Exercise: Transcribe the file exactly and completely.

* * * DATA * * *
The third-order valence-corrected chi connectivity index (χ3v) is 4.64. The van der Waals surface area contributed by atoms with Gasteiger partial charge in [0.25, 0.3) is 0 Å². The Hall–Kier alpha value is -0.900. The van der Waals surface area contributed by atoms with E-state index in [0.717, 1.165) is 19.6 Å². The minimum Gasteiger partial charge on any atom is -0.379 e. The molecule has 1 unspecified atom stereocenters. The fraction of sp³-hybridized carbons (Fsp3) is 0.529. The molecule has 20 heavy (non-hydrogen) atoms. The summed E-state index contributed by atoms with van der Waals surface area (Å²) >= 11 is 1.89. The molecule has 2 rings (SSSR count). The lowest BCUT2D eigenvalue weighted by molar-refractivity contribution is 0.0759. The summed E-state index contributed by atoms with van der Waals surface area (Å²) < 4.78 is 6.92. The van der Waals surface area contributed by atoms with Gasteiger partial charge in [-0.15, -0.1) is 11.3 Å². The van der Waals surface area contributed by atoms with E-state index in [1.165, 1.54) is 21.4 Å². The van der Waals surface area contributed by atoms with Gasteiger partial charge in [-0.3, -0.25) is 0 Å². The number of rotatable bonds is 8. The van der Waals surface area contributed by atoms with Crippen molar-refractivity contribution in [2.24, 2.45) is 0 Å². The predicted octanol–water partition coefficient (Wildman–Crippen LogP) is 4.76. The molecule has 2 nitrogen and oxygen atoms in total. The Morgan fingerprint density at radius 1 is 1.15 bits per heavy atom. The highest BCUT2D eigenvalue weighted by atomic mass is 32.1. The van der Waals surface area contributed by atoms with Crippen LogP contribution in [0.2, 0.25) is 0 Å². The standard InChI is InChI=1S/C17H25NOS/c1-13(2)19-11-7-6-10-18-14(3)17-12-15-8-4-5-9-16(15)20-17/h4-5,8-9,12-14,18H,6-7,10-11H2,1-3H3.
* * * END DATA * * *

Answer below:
The third-order valence-corrected chi connectivity index (χ3v) is 4.64. The van der Waals surface area contributed by atoms with Gasteiger partial charge in [0.25, 0.3) is 0 Å². The Hall–Kier alpha value is -0.900. The van der Waals surface area contributed by atoms with E-state index in [0.717, 1.165) is 19.6 Å². The minimum Gasteiger partial charge on any atom is -0.379 e. The molecule has 1 unspecified atom stereocenters. The fraction of sp³-hybridized carbons (Fsp3) is 0.529. The molecule has 20 heavy (non-hydrogen) atoms. The summed E-state index contributed by atoms with van der Waals surface area (Å²) >= 11 is 1.89. The molecule has 2 rings (SSSR count). The lowest BCUT2D eigenvalue weighted by molar-refractivity contribution is 0.0759. The summed E-state index contributed by atoms with van der Waals surface area (Å²) < 4.78 is 6.92. The van der Waals surface area contributed by atoms with Gasteiger partial charge in [-0.15, -0.1) is 11.3 Å². The van der Waals surface area contributed by atoms with E-state index in [1.165, 1.54) is 21.4 Å². The van der Waals surface area contributed by atoms with Gasteiger partial charge in [-0.3, -0.25) is 0 Å². The number of rotatable bonds is 8. The van der Waals surface area contributed by atoms with Crippen molar-refractivity contribution in [2.24, 2.45) is 0 Å². The predicted octanol–water partition coefficient (Wildman–Crippen LogP) is 4.76. The molecule has 2 nitrogen and oxygen atoms in total. The Morgan fingerprint density at radius 1 is 1.15 bits per heavy atom. The highest BCUT2D eigenvalue weighted by atomic mass is 32.1. The van der Waals surface area contributed by atoms with Crippen LogP contribution in [0.2, 0.25) is 0 Å². The standard InChI is InChI=1S/C17H25NOS/c1-13(2)19-11-7-6-10-18-14(3)17-12-15-8-4-5-9-16(15)20-17/h4-5,8-9,12-14,18H,6-7,10-11H2,1-3H3.